Native apps versus HTML5 apps: Can we mix both for a better solution?


As user experience with apps continues to evolve and improve (be it native or Web-based), both brands and developers are considering more and more a “hybrid” solution as an option for creating a smooth, multi-platform app strategy.  

Developing native apps (those that sit within an app store) can be expensive, and they only target one specific platform: Apple’s iOS, Google’s Android, etc. But, as consumer engagement with apps can be significant, brands know they need to be in this space and are looking for more cost-effective options. Hybrid apps built using HTML5 technology appear to be an increasingly interesting solution. 

Brands across a wide variety of categories, including newsmedia companies, are slowly but surely gravitating toward these hybrid apps, because they can extend the reach of programmes that were originally created for iOS but now need to address other platforms. U.S.-based AppMobi reports 40% of the apps created with HTML5 are media, 35% are games, and 15% retail. That’s 100 million hybrid HTML5 apps on its platform, with more than 50,000 HTML5 developers actively building apps — more than five times the number developing HTML5 hybrid apps a year ago. That’s a big shift!

Many new apps are now more likely to be developed in HTML5 hybrid form. That way, brands are able to develop once and still be able to deliver an app across platforms, rather than try to justify the cost of developing a second native app for just one market. (One option could be to look at Apple’s iOS as the prime market for development as native, and then look at hybrid as the way to cover all other platforms.)  

The crucial thing is user experience, which, as HTML5 continues to evolve, is improving both for developers and consumers. At The Telegraph Media Group here in London, we have been somewhat concerned that HTML5 as a sole source is not quite yet delivering a premium service. And the one thing we have tried to do here is just that — deliver a premium service. More Rolls Royce than Ferrari! We try to do the basic things really well, without feeling the need for all the “bells and whistles” that the app process allows for. (Does your audience want that?) We in London are a premium brand and if we expect people to pay for our premium content, they rightly expect a premium service. HTML5 doesn’t quite do that at this moment. It can be a little “clunky.”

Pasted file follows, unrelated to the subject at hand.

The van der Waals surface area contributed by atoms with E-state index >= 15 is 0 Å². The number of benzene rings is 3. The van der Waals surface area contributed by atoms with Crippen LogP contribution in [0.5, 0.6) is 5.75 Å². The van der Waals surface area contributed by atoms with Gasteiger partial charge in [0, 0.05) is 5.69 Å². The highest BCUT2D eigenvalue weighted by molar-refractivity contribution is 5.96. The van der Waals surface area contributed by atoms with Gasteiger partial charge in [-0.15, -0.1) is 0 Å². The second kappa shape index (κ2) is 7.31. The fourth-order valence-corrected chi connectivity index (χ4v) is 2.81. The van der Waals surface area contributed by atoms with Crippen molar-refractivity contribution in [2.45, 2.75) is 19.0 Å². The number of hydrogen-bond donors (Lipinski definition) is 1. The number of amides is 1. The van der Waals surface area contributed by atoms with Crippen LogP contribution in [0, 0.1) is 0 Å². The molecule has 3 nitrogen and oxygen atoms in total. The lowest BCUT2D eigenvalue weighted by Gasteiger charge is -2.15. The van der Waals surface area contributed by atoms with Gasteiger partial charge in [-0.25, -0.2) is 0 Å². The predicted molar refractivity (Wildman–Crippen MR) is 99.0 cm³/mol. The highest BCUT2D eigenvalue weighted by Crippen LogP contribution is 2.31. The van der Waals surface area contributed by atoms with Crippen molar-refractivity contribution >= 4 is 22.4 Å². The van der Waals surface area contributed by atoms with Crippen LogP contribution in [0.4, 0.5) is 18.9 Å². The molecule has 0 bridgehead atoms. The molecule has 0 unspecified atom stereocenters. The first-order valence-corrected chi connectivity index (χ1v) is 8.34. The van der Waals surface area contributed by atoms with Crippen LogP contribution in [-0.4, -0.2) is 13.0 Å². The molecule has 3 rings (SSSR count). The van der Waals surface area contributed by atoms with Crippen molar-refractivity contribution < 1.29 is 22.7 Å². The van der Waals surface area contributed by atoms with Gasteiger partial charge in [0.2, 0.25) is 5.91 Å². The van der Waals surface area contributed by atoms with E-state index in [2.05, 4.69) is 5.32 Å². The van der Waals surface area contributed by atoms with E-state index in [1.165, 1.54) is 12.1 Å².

However, due to the continuing advancements in mobile operating systems, better/higher speed connectivity, and the rise of browser usage and technology developments, hybrid apps are now starting able to deliver a somewhat higher quality user experience. 

If the advancement of HTML5 technology continues (and at such a fast pace), hybrid apps can help us deliver many more cost-effective app solutions for our audiences. They can, for instance, deliver a higher ROI (return on investment) than native apps because their reach is so much wider. 

In short, native apps are developed for a specific device, need to be downloaded and then stored on the device. Web apps are built purely with Web technologies. Meanwhile, hybrid apps use a mix of both. 

The only caution is that despite the benefits of hybrids, they are not going to be the solution for all marketers in every circumstance. And it’s possible hybrid apps will eventually be replaced by fully Web-based apps in the next few years as technologies advance even further. Time will tell. 

Final thought on the Google tablet

With all this talk of HTML5, what is the latest in the native marketplace? Well, Google in June announced its first tablet computer. It significantly undercuts Apple’s iPad in price, and the Google Nexus 7 aims to “mass market” these new devices in the same way Amazon’s Kindle made e-readers widely popular. 

Google sees inexpensive computers running the living room and the lives of millions. Google wants to be the company that makes the software used on all of them. 

The 7-inch device is not, however, a direct competitor for the iPad. Set to launch this summer, it aims to take a different, cheaper route and leave alone the more premium end of the market. 

Today there are 400 million (Google) Android devices, with one million new ones added each day.

Google’s new approach is to improve how all Android devices run by offering a software upgrade called Jelly Bean (for phones and tablets). The aim is that people who use an Android phone will enjoy the experience and want to complete the circle with an Android tablet.

Other features, for instance, include devices able to learn when you are commuting and automatically suggest a better route or tell you when the next train leaves. If you’ve searched the net for a flight, you can now be kept updated on its status, etc.

All of this points toward Google aiming to put its set of products together in a more intelligent way. But, similar to Microsoft and its new surface tablet on Windows 8, Google needs a big chunk of the software developer market who will build for them. 

Another case of time will tell. 

More as things emerge on this blog.

P.S. Make sure you download INMA’s “Emerging Mobile Strategies for Publishers” report. Available to INMA members for download on this Web site now! Essential reading for anyone involved in mobile platforms. 

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